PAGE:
## Work and heat transferred to a substance

Energy can be transferred to a substance in various forms, for example as heat. Imagine a gas confined to a cylinder and heated by a Bunsen burner. Energy as heat is thereby transferred from the surroundings to the gas (the gas temperature increases).

However, energy can be transferred to a substance not only by such a thermal process, but also by a mechanical process. This is especially the case with compressible substances such as gases, when they are compressed under force and thus involving a high amount of work (“work = force x displacement”). Imagine a gas confined in cylinder, which is closed by a piston. The gas is compressed by pushing the piston into the cylinder. The work done by the piston is transferred to the gas (the gas pressure increases).

## Work and heat transferred by a substance

Not only can energy be transferred to a substance but also by a substance. For example, the above mentioned gas heated by a burner flame can also transfer energy as heat to another object. For this purpose the gas is brought into contact with the other object via the cylinder wall. In this way, the hot gas inside the cylinder heats the substance outside the cylinder (for example the ambient air). The gas transfers heat to the surrounding air. Energy as heat is released by the gas (the gas temperature decreases).

However, a substance can not only transfer energy through such a thermal process, but also by a mechanical process. Imagine the above example of compressed gas inside the cylinder under high pressure. If the piston is placed vertically and an object is put on it, the gas lifts the object when the piston is pushed out. In this way work is done on the piston by the gas (the gas pressure decreases).

## Conversion of heat into work (heat engines)

As just explained, the energy that has been transferred to a substance as heat or as work can be reused later. However, the type of energy transferred from the surroundings to the substance can differ from the type of energy that is later transferred to the surroundings by the substance!

To demonstrate this, we consider a gas confined in a cylinder which is closed by a piston. The gas is heated with a Bunsen burner. The transfer of heat increases the temperature of the gas. This in turn leads to an increase in gas pressure. The gas under high pressure pushes the piston out of the cylinder and lifts an object. Obviously work is done on the piston and on the object by the gas while the object is lifted. During the heating and lifting, heat is converted into work.

Devices working according to such a principle, which (partially) convert heat into work, are also called heat engines. Internal combustion engines in cars or jet engines are typical examples of heat engines.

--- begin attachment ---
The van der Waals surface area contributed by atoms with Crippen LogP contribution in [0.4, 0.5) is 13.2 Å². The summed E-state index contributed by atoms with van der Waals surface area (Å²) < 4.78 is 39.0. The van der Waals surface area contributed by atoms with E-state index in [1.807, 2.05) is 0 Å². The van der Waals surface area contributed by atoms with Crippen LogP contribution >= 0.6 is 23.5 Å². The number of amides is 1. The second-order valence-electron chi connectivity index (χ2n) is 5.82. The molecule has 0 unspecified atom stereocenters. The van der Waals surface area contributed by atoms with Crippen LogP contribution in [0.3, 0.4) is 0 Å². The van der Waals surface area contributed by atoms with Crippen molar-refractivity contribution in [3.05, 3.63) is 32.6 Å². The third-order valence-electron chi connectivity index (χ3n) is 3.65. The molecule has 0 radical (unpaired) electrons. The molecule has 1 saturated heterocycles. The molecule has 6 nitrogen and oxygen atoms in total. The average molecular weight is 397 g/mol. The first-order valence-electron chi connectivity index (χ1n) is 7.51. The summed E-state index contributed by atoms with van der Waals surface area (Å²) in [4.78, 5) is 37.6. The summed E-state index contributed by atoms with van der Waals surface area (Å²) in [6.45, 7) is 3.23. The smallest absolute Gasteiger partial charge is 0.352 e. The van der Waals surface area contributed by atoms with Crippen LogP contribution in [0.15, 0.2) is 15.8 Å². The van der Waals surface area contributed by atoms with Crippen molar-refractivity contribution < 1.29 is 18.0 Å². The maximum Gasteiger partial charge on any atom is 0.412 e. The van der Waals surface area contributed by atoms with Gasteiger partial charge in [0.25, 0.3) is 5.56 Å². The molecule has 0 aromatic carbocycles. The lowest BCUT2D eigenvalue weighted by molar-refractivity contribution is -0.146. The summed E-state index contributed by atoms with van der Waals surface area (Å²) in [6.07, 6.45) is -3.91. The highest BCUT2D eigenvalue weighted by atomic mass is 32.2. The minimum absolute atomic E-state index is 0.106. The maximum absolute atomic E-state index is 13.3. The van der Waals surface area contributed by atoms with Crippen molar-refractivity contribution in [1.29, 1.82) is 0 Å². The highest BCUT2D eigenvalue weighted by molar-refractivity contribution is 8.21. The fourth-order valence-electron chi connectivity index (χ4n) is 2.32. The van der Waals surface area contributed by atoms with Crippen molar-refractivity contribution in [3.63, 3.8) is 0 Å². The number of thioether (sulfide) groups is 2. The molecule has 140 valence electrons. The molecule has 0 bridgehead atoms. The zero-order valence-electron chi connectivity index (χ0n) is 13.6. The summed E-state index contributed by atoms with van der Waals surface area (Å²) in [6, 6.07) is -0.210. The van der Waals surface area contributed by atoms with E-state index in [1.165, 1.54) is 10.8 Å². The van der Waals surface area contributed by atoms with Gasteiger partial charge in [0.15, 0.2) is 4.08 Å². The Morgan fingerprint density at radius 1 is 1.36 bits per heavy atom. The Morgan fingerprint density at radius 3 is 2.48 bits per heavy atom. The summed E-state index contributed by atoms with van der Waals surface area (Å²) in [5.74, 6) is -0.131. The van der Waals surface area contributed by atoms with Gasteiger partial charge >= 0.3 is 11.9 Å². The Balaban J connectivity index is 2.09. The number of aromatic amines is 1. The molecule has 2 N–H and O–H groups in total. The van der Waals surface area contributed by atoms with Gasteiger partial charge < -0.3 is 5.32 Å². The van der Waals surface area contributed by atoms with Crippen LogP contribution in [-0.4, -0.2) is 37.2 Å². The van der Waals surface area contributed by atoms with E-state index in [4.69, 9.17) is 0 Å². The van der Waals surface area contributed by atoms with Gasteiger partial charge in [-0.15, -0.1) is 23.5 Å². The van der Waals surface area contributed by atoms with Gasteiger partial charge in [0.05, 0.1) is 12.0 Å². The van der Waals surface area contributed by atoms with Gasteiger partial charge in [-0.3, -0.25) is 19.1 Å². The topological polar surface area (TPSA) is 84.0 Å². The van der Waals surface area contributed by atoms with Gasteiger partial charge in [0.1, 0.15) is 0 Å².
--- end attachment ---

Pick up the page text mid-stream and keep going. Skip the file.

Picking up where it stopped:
## Conversion of work into heat (heat pumps)

Substances (especially gases) can also convert work into heat. If, for example, a gas is compressed, the (mechanical) energy transferred to the gas will cause an increase in the kinetic energy of the gas molecules and thus an increase in temperature. In everyday life, this phenomenon can be seen, for example, when inflating a bicycle tire with an air pump. Besides the increase in pressure, the air inside the pump heats up very strongly due to the permanent compression.

The heating of the pump has actually nothing to do with friction between piston and cylinder wall, but is mainly due to the energy transfer during compression (work done on the gas by the piston). A vivid explanation for the increase in pressure and temperature is given in the article Why does pressure and temperature increase during the compression of a gas?

If the hot gas now comes into contact with the housing, the housing is heated. You can feel this clearly with your hand. Energy as heat is thus transferred from the gas to the housing and to the surroundings. Devices working according to this principle, which convert work into heat, are also called heat pumps. Heat pumps can be found, for example, in heating systems, but also in refrigerators (in these cases heat pumps are called chillers).

## Process quantities

In thermodynamics, the quantities heat and work always describe the process of transferring energy to a substance or by a substance and are therefore also called process quantities (“energy in transit”)! A substance can of course also be supplied with electrical energy. Think for example of the charging of an accumulator, where the electrical energy leads to chemical reactions. However, such a conversion of electrical energy is also counted as work in thermodynamics, because to produce electrical energy work has to be done by the generator!

Heat and work are process quantities that describe the process of transferring energy from the surroundings to a substance or from a substance to the surroundings (“energy in transit”)! Thus, work and heat can never be contained in a substance, since these quantities only describe the transfer of energy, not the energy contained in the substance.

On the one hand, energy as heat or as work can be transferred from the surroundings to a substance and on the other hand, energy can later be transferred by the very same substance to the surroundings. This raises the question where and in what form the energy is stored in the substance between these actions, since according to the understanding of thermodynamics obviously no heat or work can be contained in a substance? The answer to this question can be found in the article Internal Energy!